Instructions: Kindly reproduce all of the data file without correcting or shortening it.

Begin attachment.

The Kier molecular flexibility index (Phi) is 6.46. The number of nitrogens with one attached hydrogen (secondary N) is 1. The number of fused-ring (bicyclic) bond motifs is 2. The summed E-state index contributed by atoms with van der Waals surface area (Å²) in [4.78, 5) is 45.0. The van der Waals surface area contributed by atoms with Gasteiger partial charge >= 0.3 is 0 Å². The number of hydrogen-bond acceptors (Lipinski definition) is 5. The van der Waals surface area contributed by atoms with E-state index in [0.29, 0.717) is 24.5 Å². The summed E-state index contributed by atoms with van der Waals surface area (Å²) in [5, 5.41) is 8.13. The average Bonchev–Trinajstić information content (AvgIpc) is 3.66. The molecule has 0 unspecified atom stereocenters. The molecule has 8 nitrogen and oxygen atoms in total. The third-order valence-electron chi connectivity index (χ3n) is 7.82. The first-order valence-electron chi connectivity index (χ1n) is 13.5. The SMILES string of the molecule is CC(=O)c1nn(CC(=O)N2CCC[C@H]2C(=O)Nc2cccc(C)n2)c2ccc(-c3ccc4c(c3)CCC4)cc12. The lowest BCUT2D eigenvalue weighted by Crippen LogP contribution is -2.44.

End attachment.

The Kier molecular flexibility index (Phi) is 6.46. The number of nitrogens with one attached hydrogen (secondary N) is 1. The number of fused-ring (bicyclic) bond motifs is 2. The summed E-state index contributed by atoms with van der Waals surface area (Å²) in [4.78, 5) is 45.0. The van der Waals surface area contributed by atoms with Gasteiger partial charge >= 0.3 is 0 Å². The number of hydrogen-bond acceptors (Lipinski definition) is 5. The van der Waals surface area contributed by atoms with E-state index in [0.29, 0.717) is 24.5 Å². The summed E-state index contributed by atoms with van der Waals surface area (Å²) in [5, 5.41) is 8.13. The average Bonchev–Trinajstić information content (AvgIpc) is 3.66. The molecule has 0 unspecified atom stereocenters. The molecule has 8 nitrogen and oxygen atoms in total. The third-order valence-electron chi connectivity index (χ3n) is 7.82. The first-order valence-electron chi connectivity index (χ1n) is 13.5. The SMILES string of the molecule is CC(=O)c1nn(CC(=O)N2CCC[C@H]2C(=O)Nc2cccc(C)n2)c2ccc(-c3ccc4c(c3)CCC4)cc12. The lowest BCUT2D eigenvalue weighted by Crippen LogP contribution is -2.44.